What’s Flying: Curious about what bird songs are on horizon

A pair of trumpeter swans look on. (Scot Stewart photo)

“Hear the music, the thunder of wings. Love the wild swan.” – Robinson Jeffers

It is often difficult to find a quote to perfectly match a moment. There may be one or two that come close, but rarely one that is perfect, or nearly perfect match. Except when the subject is something as special as swans. They are something special. There has not been much of the landscape bearing a coat of white this winter in the Upper Peninsula, but swans have provided the color of winter to keep nature’s witnesses on track.

During the first couple of winter months, trumpeter swans have been irregular visitors to the Dead River in Marquette more often than ever before. They have appeared on nearly every stretch of the river from Granite Street to the river mouth this winter. Most sightings have been of a single pair, but in early fall there was also a trio of tundra swans seen at the same time as a pair of trumpeters on the “marshes” between Schneider Mill Court and Lakeshore Blvd. and most recently two pairs of trumpeters were spotted together, calling near Granite Street. The open stretches of water at so many sites across the central U.P. may have afforded the birds to remain closer to possible nesting sites for the summer or may simply be taking advantage of a larger variety of forage areas including those with bird feeders close to the water.

This winter has provided a number of good spots to see trumpeters this winter in the U.P though. A half dozen was seen from the Cope Bridge on P-440 Rd. on the east side of Indian Lake near Manistique on February 5th along with mallards, common mergansers, common goldeneye, and a bufflehead. Alger County has had some of the best reports of swans again this winter. At the south end of the AuTrain Basin just west of H-05 sixteen were found February 6 and double-digit number have been reported regularly off the Trout Lake road east of Limestone in Trout Lake. The road bisects the spring-fed lake and provides great opportunities to observe swans through the winter months.

Bird sightings related to weather abnormalities have continued in the Upper Peninsula despite the slow return to more wintry conditions. Down in Delta County at the Portage Point Marsh south of Escanaba, two red-winged blackbirds were seen on February 8th. Although their winter range is shown on most maps extending as far north as the southern border of Michigan and into the middle of Wisconsin, they are more seen in winter farther south during the heart of winter. A check of the reports though shows good numbers of red-wings in the Chicago area, and a few now around Green Bay too.

A more in-depth check of wetlands to the south reveals other bird movements with great blue herons at a variety of sites in northern Illinois and American white pelicans already back in Green Bay. Another interesting note involves the amount of open water on Lake Michigan north of Green Bay and the mouth of the Fox River. Without a stretch of truly cold weather, it is thought returning waterfowl, often bottled up in limited areas of open water at the beginning of April around Green Bay, will have more areas on lakes and rivers when migration starts to rest and feed as they wait for the ice to move off lakes farther north.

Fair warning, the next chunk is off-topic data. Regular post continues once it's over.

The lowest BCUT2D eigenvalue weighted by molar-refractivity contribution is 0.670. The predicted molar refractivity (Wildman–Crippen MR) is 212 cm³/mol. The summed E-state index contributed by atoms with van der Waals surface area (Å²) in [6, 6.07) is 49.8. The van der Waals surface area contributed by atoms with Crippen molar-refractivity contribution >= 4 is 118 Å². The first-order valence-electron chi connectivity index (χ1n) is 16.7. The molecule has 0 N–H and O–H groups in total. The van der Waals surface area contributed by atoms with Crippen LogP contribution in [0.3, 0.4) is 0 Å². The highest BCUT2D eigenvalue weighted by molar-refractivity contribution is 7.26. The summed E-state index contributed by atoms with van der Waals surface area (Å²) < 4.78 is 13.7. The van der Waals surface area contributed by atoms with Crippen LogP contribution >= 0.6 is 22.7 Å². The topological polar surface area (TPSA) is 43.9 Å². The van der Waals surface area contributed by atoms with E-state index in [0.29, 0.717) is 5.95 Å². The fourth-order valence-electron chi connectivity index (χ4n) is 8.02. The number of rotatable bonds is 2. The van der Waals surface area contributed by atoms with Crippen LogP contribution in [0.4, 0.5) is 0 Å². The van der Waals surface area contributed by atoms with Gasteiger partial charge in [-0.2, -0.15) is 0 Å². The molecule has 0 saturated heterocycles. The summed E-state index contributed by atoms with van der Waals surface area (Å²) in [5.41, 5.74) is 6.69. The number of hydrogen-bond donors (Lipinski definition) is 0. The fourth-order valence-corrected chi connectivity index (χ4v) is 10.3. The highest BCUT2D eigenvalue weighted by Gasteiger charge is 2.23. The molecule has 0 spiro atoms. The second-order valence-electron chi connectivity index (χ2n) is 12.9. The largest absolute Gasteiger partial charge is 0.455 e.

There have been an interesting variety of mid-winter birds to liven up the scene this past week. At the Lower Harbor in Marquette a male canvasback has been foraging for more than a week, most recently between Founders’ Landing and the former Shiras Steam Plant dock. Canvasbacks most often feed in shallower waters, foraging on plant tubers and mollusks. Most typically overwinter along the lower half of the U.S. and both ocean coasts.

Open waters on Lake Superior all along the southern coast have provided winter foraging and resting for long-tailed ducks, mallards, black-ducks, common goldeneyes, common and red-breasted mergansers nearly all winter. Back in Marquette’s Lower Harbor forty common mergansers were counted last Tuesday. Most winters there are at least a dozen seen in the harbor, usually on the south side of the ore dock, but this year’s numbers have far exceeded that.

American tree sparrows and dark-eyed juncos have both been seen in groups of up to five in Marquette. They are both ground feeders and are most often seen scavenging fallen seeds under bird feeders. Shallow snow depths have help them also find natural seeds until the most recent snow cover developed. American robins have continued on in Marquette as well, gleaning mountain ash berries where available but also able to tap into the large amount of crab apples still available in the city. A large flock of bohemian waxwings was seen in Marquette Township Feb. 9 and another group seen in Ishpeming on Tuesday.

Great birding has continued in Chippewa County too. Two snowy owls have been observed in the Rudyard-Pickford “Loop” for more than two weeks now. Several rough-legged hawks have continued their stay there too. Pine grosbeaks, pine siskins, and sharp-tailed grouse have been regulars for most birders checking fields and waterways between the “Loop” and Sault Ste. Marie. In the Paradise area to the west, a Townsend’s solitaire continues in the junipers and herbaceous plants near the Whitefish Point Harbor of Refuge and multiple sightings of red crossbills have been made along the eleven mile stretch between Paradise and Whitefish Point. It will be interesting what new bird songs will join the swans’ here next.

Scot Stewart is naturalist at the MooseWood Nature Center, a writer and photographer.


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